Friday, October 4th 2019

Intel 10th Gen Core X "Cascade Lake-X" Pricing and Specs Detailed

Ahead of their October 7th product launch and November availability, we have confirmation of the specifications and pricing of Intel's 10th generation Core X "Cascade Lake-X" HEDT processors in the LGA2066 package. These chips feature compatibility with existing socket LGA2066 motherboards with a UEFI BIOS update, although several motherboard manufacturers are launching new products with some of the latest connectivity options, such as 2.5 GbE wired Ethernet, and 802.11ax Wi-Fi 6 WLAN.

The 10th generation Core X HEDT processor family is based on the new 14 nm++ "Cascade Lake" silicon, which comes with hardware fixes against several classes side-channel vulnerabilities, and introduces an updated instruction-set that includes more AVX-512 instructions, and the new DLBoost instruction. DLBoost leverages new fixed-function hardware on silicon to accelerate AI deep-learning neural-set building and training by up to 5 times. Intel's first wave of 10th gen Core X lineup is rather slim, with just four processor models. The company did away with the Core i7 brand extension, as core-counts in the mainstream desktop segment have already reached 8-core. The lineup now begins at 10-core/20-thread, with the chip's full 48-lane PCI-Express and 4-channel DDR4 interfaces enabled across the board. All models feature the "XE" brand extension, and feature unlocked base-clock multipliers.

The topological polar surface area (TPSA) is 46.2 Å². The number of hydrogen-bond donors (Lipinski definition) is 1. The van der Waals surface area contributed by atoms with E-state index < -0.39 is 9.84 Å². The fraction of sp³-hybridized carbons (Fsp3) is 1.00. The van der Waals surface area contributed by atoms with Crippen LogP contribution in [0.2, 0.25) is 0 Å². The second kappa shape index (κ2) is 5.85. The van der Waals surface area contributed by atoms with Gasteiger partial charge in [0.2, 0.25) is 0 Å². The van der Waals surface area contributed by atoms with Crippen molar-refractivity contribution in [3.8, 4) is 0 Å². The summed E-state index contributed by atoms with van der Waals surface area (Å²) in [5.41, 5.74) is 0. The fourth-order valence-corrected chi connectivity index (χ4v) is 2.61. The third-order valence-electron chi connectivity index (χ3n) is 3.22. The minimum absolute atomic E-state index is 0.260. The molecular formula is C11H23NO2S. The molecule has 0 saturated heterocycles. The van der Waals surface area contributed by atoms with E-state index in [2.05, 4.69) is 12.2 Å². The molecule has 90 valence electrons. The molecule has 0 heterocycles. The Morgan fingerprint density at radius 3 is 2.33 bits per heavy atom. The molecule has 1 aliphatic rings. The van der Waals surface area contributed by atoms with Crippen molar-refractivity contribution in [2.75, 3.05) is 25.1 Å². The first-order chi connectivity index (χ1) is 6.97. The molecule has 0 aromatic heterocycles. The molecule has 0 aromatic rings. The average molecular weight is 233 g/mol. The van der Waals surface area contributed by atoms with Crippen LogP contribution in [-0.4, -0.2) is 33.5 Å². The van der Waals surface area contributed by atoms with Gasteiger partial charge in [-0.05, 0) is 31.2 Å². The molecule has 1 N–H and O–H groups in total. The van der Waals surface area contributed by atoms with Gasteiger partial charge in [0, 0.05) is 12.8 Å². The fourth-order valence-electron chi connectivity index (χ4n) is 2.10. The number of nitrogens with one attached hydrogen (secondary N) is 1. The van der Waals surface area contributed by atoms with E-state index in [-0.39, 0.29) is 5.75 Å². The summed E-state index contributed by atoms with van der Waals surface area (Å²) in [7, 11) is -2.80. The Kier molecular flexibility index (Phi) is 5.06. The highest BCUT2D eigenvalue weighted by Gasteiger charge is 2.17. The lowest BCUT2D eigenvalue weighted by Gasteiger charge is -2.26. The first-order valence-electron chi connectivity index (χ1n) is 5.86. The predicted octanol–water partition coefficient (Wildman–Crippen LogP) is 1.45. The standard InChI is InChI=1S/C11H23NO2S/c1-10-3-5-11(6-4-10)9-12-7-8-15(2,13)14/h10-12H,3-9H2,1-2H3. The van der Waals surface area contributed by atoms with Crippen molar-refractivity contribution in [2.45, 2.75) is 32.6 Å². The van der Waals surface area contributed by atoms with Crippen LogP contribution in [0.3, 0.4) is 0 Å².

The Core i9-10900XE is your gateway to the series. This 10-core/20-thread chip comes with a fascinating price-tag of just USD $590, a significant drop from the $999 price for the previous-generation 10-core chip, the i9-9900X. It's clocked higher, with 3.70 GHz nominal, 4.50 GHz Turbo Boost 2.0, 4.70 GHz Turbo Boost Max 3.0 and 4.30 GHz all-core Turbo. The chip is endowed with 1 MB of dedicated L2 cache per core, and 19.25 MB of shared L3 cache.

The Core i9-10920XE is a $689 12-core/24-thread chip priced under AMD's upcoming flagship AM4 model, the Ryzen 9 3950X. It's marginally faster than its predecessor, the i9-9920X, with 3.50 GHz base clocks (same), 4.60 GHz Turbo Boost 2.0, 4.80 GHz Turbo Boost Max 3.0, and 4.30 GHz all-core turbo. Interestingly, the increase in core-count doesn't bring additional L3 cache, you get the same 19.25 MB.

The next step in this series is the $784 Core i9-10940XE, a 14-core/28-thread processor clocked at 3.30 GHz, with 4.60 GHz Turbo Boost 2.0, 4.80 GHz Turbo Boost Max 3.0, and 4.10 GHz all-core turbo. Yet again, you get just 19.25 MB of shared L3 cache. Interestingly, Intel did not plan a 16-core/32-thread model in this series, you jump straight to the flagship.

Leading the pack is the Core i9-10980XE, an 18-core/36-thread processor priced at a mouth-watering $979, which is less than half that of the previous-generation Core i9-9980XE. It ticks at 3.00 GHz, with 4.60 GHz Turbo Boost 2.0, 4.80 GHz Turbo Boost Max 3.0, and 3.80 GHz all-core turbo. You get a larger 24.75 MB of shared L3 cache. All four chips have their TDP rated at 165 W.